This webcast highlights two planning tools – OFFSET and NOFT – currently being used in western Cornbelt states to encourage well-planned siting of facilities and voluntary adoption of odor control technology. More… Continue reading “Planning Livestock & Poultry Facilities for Reduced Odor Risk”
Odors are the most common nuisance complaint associated with animal feeding operations (AFOs), but is one of the most challenging to measure. Unlike other air emissions from AFOs odor is not one easily identifiable gas or molecular compound. Instead, odor is made up of many (hundreds!) of individual odorous compounds. Complicating this scenario is the fact that each person on the receiving end of odor has a different perspective, different tolerance, and different interpretation of what they are smelling. The following materials were developed for college instructors to utilize in their classrooms when presenting about odors.
- “Odor Measurement in Animal Agriculture” Eileen Fabian-Wheeler and Michael Hile, Pennsylvania State University; David Schmidt, University of Minnesota (Download; PDF; 23 pages)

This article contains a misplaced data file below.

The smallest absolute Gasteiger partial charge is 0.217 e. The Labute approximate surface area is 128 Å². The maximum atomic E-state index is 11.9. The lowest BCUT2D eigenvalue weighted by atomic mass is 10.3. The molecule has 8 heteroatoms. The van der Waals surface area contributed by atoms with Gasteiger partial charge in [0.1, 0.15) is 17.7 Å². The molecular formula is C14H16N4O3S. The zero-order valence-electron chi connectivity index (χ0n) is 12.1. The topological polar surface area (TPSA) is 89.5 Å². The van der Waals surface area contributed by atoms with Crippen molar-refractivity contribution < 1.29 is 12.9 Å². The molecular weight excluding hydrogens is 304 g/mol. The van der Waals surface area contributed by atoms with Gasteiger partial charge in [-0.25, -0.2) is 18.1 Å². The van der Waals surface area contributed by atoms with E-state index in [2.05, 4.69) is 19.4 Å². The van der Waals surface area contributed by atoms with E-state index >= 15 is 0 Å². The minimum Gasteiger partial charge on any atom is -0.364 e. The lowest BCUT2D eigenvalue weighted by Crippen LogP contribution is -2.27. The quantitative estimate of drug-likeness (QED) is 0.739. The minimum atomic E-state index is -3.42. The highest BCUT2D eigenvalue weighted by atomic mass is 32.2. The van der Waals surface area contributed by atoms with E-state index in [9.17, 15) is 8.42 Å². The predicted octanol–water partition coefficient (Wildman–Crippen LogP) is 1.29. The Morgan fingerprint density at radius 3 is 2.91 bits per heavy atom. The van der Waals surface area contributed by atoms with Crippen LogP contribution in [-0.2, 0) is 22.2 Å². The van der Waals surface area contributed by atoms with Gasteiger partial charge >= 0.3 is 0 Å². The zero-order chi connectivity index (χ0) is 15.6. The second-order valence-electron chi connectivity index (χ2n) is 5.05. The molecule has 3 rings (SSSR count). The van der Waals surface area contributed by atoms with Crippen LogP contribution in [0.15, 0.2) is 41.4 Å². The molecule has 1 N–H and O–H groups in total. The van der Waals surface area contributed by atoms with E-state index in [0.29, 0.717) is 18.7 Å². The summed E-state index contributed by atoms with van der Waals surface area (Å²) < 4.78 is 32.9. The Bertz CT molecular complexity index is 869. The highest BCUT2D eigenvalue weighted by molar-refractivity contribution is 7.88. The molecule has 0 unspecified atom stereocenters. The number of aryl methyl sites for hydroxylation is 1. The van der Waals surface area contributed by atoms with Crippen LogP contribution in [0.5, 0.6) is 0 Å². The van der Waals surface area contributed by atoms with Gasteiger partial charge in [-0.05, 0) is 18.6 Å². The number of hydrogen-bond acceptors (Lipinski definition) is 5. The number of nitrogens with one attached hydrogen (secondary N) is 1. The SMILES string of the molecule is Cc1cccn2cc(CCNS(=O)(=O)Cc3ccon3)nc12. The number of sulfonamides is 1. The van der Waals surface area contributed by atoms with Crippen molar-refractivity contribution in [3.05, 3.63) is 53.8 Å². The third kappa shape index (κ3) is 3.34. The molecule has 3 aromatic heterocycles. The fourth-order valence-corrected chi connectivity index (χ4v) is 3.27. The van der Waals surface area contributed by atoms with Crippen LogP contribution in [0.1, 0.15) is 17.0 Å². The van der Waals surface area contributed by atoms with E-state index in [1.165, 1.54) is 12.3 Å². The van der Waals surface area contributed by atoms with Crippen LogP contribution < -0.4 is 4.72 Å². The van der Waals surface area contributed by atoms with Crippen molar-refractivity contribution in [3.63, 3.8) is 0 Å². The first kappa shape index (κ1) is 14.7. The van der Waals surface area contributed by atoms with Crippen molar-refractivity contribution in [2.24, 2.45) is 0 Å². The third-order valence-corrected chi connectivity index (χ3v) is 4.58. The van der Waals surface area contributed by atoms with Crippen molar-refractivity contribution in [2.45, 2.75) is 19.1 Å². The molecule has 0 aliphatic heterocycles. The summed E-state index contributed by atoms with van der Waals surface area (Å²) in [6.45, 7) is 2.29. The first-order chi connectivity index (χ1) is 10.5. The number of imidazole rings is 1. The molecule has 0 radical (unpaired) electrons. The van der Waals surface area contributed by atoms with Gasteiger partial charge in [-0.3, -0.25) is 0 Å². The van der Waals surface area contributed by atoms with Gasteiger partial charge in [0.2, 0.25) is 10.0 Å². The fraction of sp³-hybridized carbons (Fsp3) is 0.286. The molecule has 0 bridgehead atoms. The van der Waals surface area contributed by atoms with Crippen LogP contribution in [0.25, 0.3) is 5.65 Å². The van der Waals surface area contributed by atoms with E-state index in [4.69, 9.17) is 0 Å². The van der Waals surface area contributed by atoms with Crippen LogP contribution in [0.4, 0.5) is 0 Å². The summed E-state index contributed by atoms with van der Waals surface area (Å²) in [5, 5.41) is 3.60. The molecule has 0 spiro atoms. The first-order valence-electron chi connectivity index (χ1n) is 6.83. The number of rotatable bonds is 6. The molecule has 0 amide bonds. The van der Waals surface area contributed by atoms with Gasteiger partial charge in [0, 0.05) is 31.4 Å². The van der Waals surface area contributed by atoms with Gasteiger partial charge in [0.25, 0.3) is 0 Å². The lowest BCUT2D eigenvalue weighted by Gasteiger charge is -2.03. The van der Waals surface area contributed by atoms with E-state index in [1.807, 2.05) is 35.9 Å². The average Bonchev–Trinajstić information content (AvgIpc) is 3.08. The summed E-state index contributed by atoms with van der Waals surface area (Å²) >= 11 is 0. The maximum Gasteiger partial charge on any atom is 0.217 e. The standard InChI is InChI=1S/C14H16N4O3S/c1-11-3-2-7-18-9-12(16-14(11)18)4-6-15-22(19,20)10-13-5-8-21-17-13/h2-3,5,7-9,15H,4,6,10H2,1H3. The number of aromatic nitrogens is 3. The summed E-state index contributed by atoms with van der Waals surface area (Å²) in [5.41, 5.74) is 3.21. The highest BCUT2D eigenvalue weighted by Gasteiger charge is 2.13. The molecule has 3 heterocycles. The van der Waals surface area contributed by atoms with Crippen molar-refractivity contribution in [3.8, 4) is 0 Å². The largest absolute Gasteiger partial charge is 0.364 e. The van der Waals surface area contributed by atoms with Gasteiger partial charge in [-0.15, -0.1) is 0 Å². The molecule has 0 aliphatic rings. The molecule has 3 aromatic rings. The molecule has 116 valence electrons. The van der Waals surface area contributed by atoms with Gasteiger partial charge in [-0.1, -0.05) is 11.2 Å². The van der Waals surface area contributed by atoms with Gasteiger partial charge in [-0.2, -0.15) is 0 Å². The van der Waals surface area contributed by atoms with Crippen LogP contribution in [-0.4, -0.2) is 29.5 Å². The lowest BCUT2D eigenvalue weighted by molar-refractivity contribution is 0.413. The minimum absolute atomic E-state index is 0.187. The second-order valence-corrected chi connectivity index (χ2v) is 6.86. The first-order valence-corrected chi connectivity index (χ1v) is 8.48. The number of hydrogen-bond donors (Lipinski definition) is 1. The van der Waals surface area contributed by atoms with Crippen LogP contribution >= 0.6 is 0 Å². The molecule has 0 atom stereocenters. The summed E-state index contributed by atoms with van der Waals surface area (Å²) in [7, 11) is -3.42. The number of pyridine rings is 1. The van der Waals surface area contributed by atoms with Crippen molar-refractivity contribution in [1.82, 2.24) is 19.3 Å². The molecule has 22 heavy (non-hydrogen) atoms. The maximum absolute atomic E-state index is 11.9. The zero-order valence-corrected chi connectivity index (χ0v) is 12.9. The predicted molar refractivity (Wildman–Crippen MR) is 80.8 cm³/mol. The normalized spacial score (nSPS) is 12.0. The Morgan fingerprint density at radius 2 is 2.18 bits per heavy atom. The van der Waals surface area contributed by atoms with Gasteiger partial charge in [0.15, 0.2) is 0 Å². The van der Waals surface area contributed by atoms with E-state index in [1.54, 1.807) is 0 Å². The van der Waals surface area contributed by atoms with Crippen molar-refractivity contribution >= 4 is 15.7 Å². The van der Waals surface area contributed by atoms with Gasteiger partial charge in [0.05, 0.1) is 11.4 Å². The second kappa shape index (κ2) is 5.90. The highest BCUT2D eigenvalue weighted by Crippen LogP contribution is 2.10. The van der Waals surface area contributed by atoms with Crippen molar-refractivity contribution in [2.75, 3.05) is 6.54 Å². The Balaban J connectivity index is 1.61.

Monitoring Manure Odors Following Land Application
Robin Brandt, Pennsylvania State University (15 minutes)
These materials were developed by the Air Quality Education in Animal Agriculture (AQEAA) project with with financial support from the National Research Initiative Competitive Grant 2007-55112-17856 from the USDA National Institute of Food and Agriculture.
For questions about the materials on this page contact Dr. Eileen Wheeler, Pennsylvania State University. For questions about the AQEAA project, contact Dr. Rick Stowell, Unviersity of Nebraska (email@example.com).
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